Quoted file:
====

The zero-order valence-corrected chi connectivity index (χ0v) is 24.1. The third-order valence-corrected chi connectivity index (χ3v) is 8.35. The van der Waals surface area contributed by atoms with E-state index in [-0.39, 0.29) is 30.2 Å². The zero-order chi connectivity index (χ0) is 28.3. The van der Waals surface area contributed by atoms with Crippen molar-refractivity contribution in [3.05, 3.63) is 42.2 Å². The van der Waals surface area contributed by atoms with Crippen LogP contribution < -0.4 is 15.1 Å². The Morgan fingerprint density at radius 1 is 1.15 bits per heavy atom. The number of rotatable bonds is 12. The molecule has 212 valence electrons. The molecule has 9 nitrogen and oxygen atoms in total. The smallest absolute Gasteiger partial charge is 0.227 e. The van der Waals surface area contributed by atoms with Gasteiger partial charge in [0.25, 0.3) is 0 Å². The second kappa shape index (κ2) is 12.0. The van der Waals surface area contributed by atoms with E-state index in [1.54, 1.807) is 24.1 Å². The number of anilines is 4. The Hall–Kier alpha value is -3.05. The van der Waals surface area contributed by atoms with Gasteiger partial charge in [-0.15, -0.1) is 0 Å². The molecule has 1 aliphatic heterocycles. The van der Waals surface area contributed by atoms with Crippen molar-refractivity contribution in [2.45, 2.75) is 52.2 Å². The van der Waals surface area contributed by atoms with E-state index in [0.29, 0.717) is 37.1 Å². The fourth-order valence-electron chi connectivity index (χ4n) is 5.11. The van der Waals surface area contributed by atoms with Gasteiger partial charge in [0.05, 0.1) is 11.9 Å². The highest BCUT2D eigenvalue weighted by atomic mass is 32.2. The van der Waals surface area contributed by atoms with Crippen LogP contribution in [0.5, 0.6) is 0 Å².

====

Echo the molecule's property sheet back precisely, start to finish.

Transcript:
The zero-order valence-corrected chi connectivity index (χ0v) is 24.1. The third-order valence-corrected chi connectivity index (χ3v) is 8.35. The van der Waals surface area contributed by atoms with E-state index in [-0.39, 0.29) is 30.2 Å². The zero-order chi connectivity index (χ0) is 28.3. The van der Waals surface area contributed by atoms with Crippen molar-refractivity contribution in [3.05, 3.63) is 42.2 Å². The van der Waals surface area contributed by atoms with Crippen LogP contribution < -0.4 is 15.1 Å². The Morgan fingerprint density at radius 1 is 1.15 bits per heavy atom. The number of rotatable bonds is 12. The molecule has 212 valence electrons. The molecule has 9 nitrogen and oxygen atoms in total. The smallest absolute Gasteiger partial charge is 0.227 e. The van der Waals surface area contributed by atoms with Gasteiger partial charge in [0.25, 0.3) is 0 Å². The second kappa shape index (κ2) is 12.0. The van der Waals surface area contributed by atoms with E-state index in [1.54, 1.807) is 24.1 Å². The number of anilines is 4. The Hall–Kier alpha value is -3.05. The van der Waals surface area contributed by atoms with Gasteiger partial charge in [-0.15, -0.1) is 0 Å². The molecule has 1 aliphatic heterocycles. The van der Waals surface area contributed by atoms with Crippen molar-refractivity contribution in [2.45, 2.75) is 52.2 Å². The van der Waals surface area contributed by atoms with E-state index in [0.29, 0.717) is 37.1 Å². The fourth-order valence-electron chi connectivity index (χ4n) is 5.11. The van der Waals surface area contributed by atoms with Gasteiger partial charge in [0.05, 0.1) is 11.9 Å². The highest BCUT2D eigenvalue weighted by atomic mass is 32.2. The van der Waals surface area contributed by atoms with Crippen LogP contribution in [0.5, 0.6) is 0 Å².